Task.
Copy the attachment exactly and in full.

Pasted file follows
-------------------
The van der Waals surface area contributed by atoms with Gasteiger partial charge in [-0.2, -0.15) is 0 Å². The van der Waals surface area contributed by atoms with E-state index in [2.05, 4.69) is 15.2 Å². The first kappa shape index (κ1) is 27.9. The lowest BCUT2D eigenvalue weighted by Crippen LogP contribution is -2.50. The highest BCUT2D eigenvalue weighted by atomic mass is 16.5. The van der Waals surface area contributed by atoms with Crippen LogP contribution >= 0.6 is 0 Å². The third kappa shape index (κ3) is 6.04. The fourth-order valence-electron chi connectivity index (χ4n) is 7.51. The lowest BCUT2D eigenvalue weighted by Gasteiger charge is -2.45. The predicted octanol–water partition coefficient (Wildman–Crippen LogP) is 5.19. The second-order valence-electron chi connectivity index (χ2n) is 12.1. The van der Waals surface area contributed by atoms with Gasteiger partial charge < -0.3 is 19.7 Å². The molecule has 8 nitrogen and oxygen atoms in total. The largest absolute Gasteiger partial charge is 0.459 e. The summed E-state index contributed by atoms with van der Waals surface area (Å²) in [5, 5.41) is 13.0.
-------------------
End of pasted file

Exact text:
The van der Waals surface area contributed by atoms with Gasteiger partial charge in [-0.2, -0.15) is 0 Å². The van der Waals surface area contributed by atoms with E-state index in [2.05, 4.69) is 15.2 Å². The first kappa shape index (κ1) is 27.9. The lowest BCUT2D eigenvalue weighted by Crippen LogP contribution is -2.50. The highest BCUT2D eigenvalue weighted by atomic mass is 16.5. The van der Waals surface area contributed by atoms with Crippen LogP contribution >= 0.6 is 0 Å². The third kappa shape index (κ3) is 6.04. The fourth-order valence-electron chi connectivity index (χ4n) is 7.51. The lowest BCUT2D eigenvalue weighted by Gasteiger charge is -2.45. The predicted octanol–water partition coefficient (Wildman–Crippen LogP) is 5.19. The second-order valence-electron chi connectivity index (χ2n) is 12.1. The van der Waals surface area contributed by atoms with Gasteiger partial charge < -0.3 is 19.7 Å². The molecule has 8 nitrogen and oxygen atoms in total. The largest absolute Gasteiger partial charge is 0.459 e. The summed E-state index contributed by atoms with van der Waals surface area (Å²) in [5, 5.41) is 13.0.